As a graphic designer, you do not want to work on a cheap TN panel, but medical professionals are not even interested in a graphically calibrated LCD screen. What makes medical panels so special?
Colour calibration, clarity, a good viewing angle: professional screens or displays from mobile workstations already meet many standards. In some cases however, even a professional screen is not enough. Think of the medical sector. Doctors who have to analyse complex scans need clear and, above all, consistent screens. This created a niche of ultra-high-end displays that meet specific medical standards. What are the defining factors?
Brightness, contrast, consistency and extreme performance in specific colour domains, such as greyscale or the red spectrum, are the focus points of medical displays. The requirements of radiologists, for example, are so specific that customised displays are produced for them.
Brightness trumps clarity
Clarity is perhaps the most important differentiating factor. Medical screens should display scans and images as clearly as possible, making it easier for doctors to detect irregularities. In addition, a wide range of grey or red values is essential (depending on the purpose of the monitor). Details on an X-ray image disappear when a display does not show a sufficient difference between grey values. The same applies to coloured images, such as those taken during keyhole surgery, for example. Here, extreme colour accuracy in the red spectrum makes it easier for doctors to understand what they are looking at.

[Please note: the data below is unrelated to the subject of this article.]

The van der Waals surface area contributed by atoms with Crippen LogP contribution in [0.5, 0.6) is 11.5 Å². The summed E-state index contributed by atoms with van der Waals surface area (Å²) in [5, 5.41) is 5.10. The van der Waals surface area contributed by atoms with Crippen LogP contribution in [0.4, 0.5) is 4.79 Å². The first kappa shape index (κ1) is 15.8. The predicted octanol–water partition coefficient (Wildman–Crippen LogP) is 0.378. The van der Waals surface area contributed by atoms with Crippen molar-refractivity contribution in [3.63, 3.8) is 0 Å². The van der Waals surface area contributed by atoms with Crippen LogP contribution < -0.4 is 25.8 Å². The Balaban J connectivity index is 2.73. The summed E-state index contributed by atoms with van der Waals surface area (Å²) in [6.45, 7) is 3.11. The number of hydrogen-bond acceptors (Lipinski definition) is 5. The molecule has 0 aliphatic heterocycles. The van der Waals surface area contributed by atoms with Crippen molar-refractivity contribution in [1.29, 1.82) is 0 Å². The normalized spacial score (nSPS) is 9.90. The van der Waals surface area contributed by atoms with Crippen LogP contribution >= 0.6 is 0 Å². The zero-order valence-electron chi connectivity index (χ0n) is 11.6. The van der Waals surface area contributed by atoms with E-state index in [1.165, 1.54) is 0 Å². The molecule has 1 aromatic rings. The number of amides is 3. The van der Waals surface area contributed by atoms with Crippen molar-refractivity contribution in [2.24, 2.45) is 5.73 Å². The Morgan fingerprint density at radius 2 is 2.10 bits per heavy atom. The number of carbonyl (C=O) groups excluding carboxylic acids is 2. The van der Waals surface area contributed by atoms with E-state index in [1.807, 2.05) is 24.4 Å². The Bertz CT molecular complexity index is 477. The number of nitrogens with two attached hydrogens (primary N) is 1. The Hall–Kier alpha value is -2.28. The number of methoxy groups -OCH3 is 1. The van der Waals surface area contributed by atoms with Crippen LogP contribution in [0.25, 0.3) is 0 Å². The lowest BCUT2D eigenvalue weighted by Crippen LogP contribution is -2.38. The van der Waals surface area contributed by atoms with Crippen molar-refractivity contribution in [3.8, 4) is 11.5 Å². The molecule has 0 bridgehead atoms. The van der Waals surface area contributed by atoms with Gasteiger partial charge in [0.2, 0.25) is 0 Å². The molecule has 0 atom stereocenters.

Brightness is perhaps the most important differentiating factor
All LCD panels lose quality as they age. The brightness slowly but surely deteriorates. Especially with ordinary commercial screens, the difference is noticeable over time. As said, this is unacceptable for medical displays, which are therefore being developed to a much higher standard.
Manufacturers build the screens for a lifetime of several years and then ensure that the brightness remains constant during that period. In addition, there are displays with built-in calibration tools that automatically address drift in terms of brightness, but also in terms of colour reproduction over time. Again, all this is done in the name of consistency. When a doctor looks at an image on two screens of different ages, he must see the same image twice. Such automatic calibration is unique for high-end medical displays.
The doctor’s eyes are also taken into account. Cheaper screens use pulse width modulation (PWM) to adjust brightness. The backlit LEDs flicker at a very high speed that is not visible to the naked eye. However, PWM is tiring for the eyes. Medical displays are therefore free of PWM. Manufacturers market this feature under different names, such as LG’s Flicker Safe.
ISO and IP
Finally, hardware and housing also play a role. Medical screens are sometimes used in challenging environments, such as operating theatres, and must be able to withstand them. This means that on the one hand they have to have a good IP rating and on the other hand they have to be able to withstand a bit of impact. The panels of these screens are usually better protected, again to prevent accidental contact from affecting the accuracy of the displays.
The materials used are also often different: think of antibacterial housings that prevent the monitor from becoming a home for bacteria or viruses. In practice, the screens have plastic housings, which comply with the ISO22196 standard for microbe protection.
Medical monitors are more expensive than classic ones, but there is a good reason for that. Depending on where a monitor is used, the requirements are very specific. This does not mean that every room in a hospital should have the world’s most advanced screen. A healthy mix with the right technology, colour rendering, IP rating and brightness for every situation is essential.